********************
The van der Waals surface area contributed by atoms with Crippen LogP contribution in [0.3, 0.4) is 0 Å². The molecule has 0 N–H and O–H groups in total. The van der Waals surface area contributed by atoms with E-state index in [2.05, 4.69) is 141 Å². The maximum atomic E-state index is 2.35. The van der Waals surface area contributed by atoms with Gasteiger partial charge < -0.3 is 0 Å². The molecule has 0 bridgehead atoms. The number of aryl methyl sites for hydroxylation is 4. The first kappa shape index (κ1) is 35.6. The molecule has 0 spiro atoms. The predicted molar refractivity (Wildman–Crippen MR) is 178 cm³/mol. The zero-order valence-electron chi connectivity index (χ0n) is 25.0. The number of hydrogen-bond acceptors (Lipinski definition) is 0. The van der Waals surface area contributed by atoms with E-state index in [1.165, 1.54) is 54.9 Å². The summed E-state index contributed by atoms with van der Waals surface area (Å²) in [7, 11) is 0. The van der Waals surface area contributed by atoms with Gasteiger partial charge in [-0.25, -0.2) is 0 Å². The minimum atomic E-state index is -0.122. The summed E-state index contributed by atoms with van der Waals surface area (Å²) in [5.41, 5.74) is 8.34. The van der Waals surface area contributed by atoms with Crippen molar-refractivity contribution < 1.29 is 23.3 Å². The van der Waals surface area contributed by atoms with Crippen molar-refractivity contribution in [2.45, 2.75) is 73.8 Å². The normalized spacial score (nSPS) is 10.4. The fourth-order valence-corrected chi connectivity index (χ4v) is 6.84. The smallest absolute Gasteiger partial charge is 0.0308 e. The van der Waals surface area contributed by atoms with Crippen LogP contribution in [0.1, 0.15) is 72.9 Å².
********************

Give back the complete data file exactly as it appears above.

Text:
The van der Waals surface area contributed by atoms with Crippen LogP contribution in [0.3, 0.4) is 0 Å². The molecule has 0 N–H and O–H groups in total. The van der Waals surface area contributed by atoms with E-state index in [2.05, 4.69) is 141 Å². The maximum atomic E-state index is 2.35. The van der Waals surface area contributed by atoms with Gasteiger partial charge < -0.3 is 0 Å². The molecule has 0 bridgehead atoms. The number of aryl methyl sites for hydroxylation is 4. The first kappa shape index (κ1) is 35.6. The molecule has 0 spiro atoms. The predicted molar refractivity (Wildman–Crippen MR) is 178 cm³/mol. The zero-order valence-electron chi connectivity index (χ0n) is 25.0. The number of hydrogen-bond acceptors (Lipinski definition) is 0. The van der Waals surface area contributed by atoms with E-state index in [1.165, 1.54) is 54.9 Å². The summed E-state index contributed by atoms with van der Waals surface area (Å²) in [7, 11) is 0. The van der Waals surface area contributed by atoms with Gasteiger partial charge in [-0.25, -0.2) is 0 Å². The minimum atomic E-state index is -0.122. The summed E-state index contributed by atoms with van der Waals surface area (Å²) in [5.41, 5.74) is 8.34. The van der Waals surface area contributed by atoms with Crippen molar-refractivity contribution < 1.29 is 23.3 Å². The van der Waals surface area contributed by atoms with Crippen molar-refractivity contribution in [2.45, 2.75) is 73.8 Å². The normalized spacial score (nSPS) is 10.4. The fourth-order valence-corrected chi connectivity index (χ4v) is 6.84. The smallest absolute Gasteiger partial charge is 0.0308 e. The van der Waals surface area contributed by atoms with Crippen LogP contribution in [0.1, 0.15) is 72.9 Å².